Mark Glover looks at some of the key themes raised from the second part of Field Service News’ London Think Tank where technology and customer trust formed part of the debate...
Our inaugural Think Tank session held in London last year produced a wealth of insight. The first tranche focused on the importance of health and safety which became worthy of its own separate report which we were proud to produce.
The second half of the conversation in London took on a strategic theme, plotting a route through technology and diagnostics while unpacking the value of service both externally to the customer but also its worth inside the business.
Ahead of the full report being published, this exclusive preview of the conversation touches on those key points giving an insight to what you can expect from the resource.
Value of Service
“How can you create a differentiating model that is value driven when they can’t see the need?” offered one attendee, his question sparking a larger debate around the value of service in modern consumerism. Your household appliances are becoming cheaper and disposable. It’s now easier to buy a new washing machine rather than wait to get it fixed.
The problem perhaps is a customer’s perception of service which, to them, is something that happens when there’s a problem when the only thing that matters to the customer is a working asset. When you plumb in the new dishwasher the last thing, you’re thinking is its life-cycle. So how can service demonstrate its value to customers when its very existence is dependent on asset failures? A question contemplated intently by our Think Tank attendees.
Disrupting the traditional service cycle by superseding the value of a product with the value of a service offering was concurred round the table. Certainly, the Break-Fix model and product services are establishing themselves as commodities, but can they pave the way for a shift to an outcome-based approach, where through technology, an assets efficiency can be improved, and uptime maintained.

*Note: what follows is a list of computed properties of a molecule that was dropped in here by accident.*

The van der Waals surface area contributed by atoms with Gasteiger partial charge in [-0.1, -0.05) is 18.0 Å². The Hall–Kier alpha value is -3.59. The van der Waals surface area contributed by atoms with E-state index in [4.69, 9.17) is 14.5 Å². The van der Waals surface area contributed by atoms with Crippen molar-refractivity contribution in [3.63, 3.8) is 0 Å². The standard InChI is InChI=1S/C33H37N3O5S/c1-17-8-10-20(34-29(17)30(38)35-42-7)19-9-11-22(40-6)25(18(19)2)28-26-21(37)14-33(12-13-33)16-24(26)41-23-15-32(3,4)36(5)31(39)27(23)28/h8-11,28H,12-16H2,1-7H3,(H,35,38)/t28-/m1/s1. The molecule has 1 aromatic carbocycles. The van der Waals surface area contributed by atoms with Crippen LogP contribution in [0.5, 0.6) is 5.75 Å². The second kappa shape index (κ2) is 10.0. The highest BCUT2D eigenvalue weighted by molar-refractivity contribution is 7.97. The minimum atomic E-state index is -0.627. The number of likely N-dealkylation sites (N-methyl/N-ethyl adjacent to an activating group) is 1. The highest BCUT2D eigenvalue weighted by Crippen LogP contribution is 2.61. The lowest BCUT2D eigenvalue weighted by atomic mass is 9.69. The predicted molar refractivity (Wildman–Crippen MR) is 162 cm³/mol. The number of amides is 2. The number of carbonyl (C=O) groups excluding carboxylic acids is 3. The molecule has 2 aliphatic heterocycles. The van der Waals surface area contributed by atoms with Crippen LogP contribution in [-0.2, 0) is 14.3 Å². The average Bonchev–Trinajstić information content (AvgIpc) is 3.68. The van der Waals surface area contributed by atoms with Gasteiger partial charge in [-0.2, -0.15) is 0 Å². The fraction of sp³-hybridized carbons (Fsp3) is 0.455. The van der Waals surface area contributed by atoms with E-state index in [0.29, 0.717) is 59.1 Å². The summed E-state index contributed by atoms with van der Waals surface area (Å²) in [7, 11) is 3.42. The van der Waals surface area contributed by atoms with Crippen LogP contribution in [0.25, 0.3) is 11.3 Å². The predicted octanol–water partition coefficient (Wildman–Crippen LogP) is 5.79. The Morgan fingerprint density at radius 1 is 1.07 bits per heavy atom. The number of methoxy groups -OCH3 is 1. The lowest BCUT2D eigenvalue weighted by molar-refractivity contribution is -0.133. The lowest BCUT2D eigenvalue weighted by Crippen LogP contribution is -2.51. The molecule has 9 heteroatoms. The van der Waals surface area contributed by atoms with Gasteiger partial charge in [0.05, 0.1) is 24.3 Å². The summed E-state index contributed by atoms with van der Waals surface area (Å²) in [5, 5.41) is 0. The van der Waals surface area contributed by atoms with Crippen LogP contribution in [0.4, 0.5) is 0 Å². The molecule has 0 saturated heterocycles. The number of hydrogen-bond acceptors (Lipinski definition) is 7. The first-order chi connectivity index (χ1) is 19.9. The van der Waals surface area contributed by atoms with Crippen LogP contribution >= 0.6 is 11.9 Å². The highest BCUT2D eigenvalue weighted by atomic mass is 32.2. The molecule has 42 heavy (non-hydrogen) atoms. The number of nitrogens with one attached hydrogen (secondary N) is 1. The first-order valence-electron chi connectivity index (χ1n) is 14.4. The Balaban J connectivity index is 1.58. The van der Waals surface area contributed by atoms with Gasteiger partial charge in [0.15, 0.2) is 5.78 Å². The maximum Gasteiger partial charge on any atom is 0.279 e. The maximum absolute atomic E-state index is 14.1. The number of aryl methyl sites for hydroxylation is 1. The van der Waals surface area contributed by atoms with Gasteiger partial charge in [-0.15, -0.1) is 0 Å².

"Attendees opened-up on the challenges faced within the four walls of the corporate building...
Our attendees obviously passionate about this, offered an array of comment on the value of something that they have worked in for many years. Having fought against the negative PR around service, their insight on this thread should embolden even the most cynical of service professional.
Internal Marketing of Service
As firms integrate service agreements into asset contracts, it makes sense to incorporate sales and services into an overall account management team but is such a thing commonplace and how is the service offering flagged-up in a firm’s hierarchy of other products? Kris Oldland, Field Service News’ Editor-in-Chief, sought a response to this by framing a question on the internal marketing of service, asking if other departments, such as sales and marketing teams, ever tapped into the knowledge of its service department.
Interestingly, it produced a discussion about service’s place in a company’s strategy and how it’s perceived by other strands of the business. Does service suffer from the same negative perception internally as it does externally?
Here, surrounded by peers, attendees opened-up on the challenges faced within the four walls of the corporate building.
The relationship between customer and provider is taking on more significance in the Uber and Amazon era and who could have predicted same-day delivery and on-demand transport five years ago?